Tim’s got some interesting ideas which work. We now have indian accountants (who we visited in Bangalore recently) and they do a good job with our tax returns for a fraction of price it would cost to have our books done here or in the USA. It is easy to keep in contact with them on Skype.
Our partner has an indian PA who he finds very proficient.
Interested to know how you get on.
Thanks for the post!

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Annabel Candy February 4, 2010 at 10:01 am

Thanks for all these comments.

Randall – I wish I’d coined the phrase “lifestyle design”! I’ve been doing it my whole adult life – working to travel not vice versa:)

Gordie – If only I’d read it earlier I’d have called my blog a lifestyle design blog – so much sexier than personal development though I believe they are two sides to the same coin – the quest for a happy and fulfilled life.

Desertgirl – Ha, the joy of not working! This is my husband’s dream too and what a worthy one it is. I think my main problem with the book is that it’s driven by the quest to make money and travel first class. People need to know that they can still travel, be happy and lead an interesting lifestyle even if they have a boring job and a mediocre income. It’s all about attitude and how you choose to spend your hard earned cash. Realistically I don’t suppose that I’ll get too far in working towards the 4-hour work week but I did get some great tips out of it. Now, if only I could check my email just twice a day that would be a great start…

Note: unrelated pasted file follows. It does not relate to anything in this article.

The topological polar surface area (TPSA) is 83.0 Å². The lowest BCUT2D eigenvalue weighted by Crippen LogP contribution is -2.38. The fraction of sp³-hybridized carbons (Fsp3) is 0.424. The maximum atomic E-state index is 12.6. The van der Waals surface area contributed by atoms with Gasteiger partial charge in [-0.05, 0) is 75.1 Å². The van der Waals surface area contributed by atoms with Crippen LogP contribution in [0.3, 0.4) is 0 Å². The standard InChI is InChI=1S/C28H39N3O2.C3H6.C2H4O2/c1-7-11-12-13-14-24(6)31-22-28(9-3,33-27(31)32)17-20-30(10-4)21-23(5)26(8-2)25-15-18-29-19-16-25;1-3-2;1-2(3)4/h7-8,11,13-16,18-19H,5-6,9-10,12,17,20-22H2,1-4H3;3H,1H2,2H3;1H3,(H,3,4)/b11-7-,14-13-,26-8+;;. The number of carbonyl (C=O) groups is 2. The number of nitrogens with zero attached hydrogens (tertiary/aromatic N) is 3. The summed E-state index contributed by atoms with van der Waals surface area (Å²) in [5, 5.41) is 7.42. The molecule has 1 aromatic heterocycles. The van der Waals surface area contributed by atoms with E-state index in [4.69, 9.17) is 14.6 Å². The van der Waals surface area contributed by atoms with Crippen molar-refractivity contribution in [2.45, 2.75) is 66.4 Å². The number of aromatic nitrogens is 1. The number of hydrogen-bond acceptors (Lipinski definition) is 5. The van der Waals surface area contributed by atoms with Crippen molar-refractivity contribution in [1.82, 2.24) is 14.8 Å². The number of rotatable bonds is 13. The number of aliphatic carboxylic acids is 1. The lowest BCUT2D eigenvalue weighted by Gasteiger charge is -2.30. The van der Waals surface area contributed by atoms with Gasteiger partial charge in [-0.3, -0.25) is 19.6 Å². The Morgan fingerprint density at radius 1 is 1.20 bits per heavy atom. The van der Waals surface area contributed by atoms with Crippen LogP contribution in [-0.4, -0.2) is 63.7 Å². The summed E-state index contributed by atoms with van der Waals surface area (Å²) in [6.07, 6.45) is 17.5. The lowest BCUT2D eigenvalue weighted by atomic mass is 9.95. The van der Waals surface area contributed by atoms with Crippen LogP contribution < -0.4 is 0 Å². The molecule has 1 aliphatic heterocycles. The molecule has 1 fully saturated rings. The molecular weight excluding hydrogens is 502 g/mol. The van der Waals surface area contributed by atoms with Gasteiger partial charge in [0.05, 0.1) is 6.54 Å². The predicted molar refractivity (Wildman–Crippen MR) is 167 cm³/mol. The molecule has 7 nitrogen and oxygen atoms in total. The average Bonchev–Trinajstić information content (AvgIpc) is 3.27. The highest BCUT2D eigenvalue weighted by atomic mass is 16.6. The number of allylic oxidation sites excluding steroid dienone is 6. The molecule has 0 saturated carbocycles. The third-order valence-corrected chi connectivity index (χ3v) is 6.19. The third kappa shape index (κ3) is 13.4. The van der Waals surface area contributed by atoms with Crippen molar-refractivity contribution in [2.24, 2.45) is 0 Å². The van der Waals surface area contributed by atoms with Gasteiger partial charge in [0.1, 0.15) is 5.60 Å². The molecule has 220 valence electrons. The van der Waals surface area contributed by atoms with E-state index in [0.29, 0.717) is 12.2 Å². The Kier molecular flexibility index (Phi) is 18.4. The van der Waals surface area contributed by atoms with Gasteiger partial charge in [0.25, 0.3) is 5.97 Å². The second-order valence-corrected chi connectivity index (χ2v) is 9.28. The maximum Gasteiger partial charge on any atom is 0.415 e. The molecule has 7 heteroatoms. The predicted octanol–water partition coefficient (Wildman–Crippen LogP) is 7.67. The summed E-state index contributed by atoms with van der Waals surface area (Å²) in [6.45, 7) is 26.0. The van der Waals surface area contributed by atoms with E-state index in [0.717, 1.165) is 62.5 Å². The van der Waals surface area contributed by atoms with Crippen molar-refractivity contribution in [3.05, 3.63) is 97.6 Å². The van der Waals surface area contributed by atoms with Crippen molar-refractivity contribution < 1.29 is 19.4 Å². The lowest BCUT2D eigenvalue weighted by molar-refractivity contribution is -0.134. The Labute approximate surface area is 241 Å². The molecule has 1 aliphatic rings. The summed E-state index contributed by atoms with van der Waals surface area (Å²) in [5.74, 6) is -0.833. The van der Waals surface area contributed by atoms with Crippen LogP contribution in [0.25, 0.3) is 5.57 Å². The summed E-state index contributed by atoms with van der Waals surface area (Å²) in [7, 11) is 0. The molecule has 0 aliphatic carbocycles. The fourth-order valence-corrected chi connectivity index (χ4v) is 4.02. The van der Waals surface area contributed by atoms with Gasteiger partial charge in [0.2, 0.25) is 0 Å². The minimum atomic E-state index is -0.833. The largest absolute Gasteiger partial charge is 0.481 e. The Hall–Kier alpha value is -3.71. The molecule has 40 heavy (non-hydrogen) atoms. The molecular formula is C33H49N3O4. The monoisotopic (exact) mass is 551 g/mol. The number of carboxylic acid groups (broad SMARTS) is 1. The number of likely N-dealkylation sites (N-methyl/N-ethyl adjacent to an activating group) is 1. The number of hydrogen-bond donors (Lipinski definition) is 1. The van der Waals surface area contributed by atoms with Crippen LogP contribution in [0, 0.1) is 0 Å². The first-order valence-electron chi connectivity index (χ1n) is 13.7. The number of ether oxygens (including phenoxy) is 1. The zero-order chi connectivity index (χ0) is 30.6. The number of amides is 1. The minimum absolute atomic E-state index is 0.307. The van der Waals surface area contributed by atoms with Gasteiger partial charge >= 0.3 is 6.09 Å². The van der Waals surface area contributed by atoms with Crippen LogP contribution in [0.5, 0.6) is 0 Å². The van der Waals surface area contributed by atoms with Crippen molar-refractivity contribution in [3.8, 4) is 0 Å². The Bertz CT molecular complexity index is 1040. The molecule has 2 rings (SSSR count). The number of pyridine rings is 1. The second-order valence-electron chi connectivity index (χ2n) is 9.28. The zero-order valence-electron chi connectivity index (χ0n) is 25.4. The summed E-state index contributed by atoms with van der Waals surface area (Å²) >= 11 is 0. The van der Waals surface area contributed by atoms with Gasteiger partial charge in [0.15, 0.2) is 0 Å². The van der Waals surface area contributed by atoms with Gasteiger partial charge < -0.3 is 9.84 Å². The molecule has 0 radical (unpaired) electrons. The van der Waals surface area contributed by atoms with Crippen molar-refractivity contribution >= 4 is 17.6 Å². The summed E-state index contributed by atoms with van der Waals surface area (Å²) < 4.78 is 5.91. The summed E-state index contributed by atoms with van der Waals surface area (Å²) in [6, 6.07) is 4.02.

Cate – It’s not for everyone:) As I said, it’s an ambitious plan but the book has great ideas on productivity and a winning mindset. I’m sure most of us could learn something from it.

Quinn – I think you’ll be glad you read it. I wish I’d read it sooner. Sometimes you have to find out what all the fuss is about and its popularity gives you a good indication of what people want in life.

Nancy – It’s definitely motivational and inspiring reading. Now I just have to action the bits that are achievable for me:)

CoralM – Great to hear from people who are using the personal and business services. I think it helps to hear about real people who are using them and loving them. I need to think up a big to do list then sign up for the trial week and write all about it.

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Fida February 5, 2010 at 3:11 am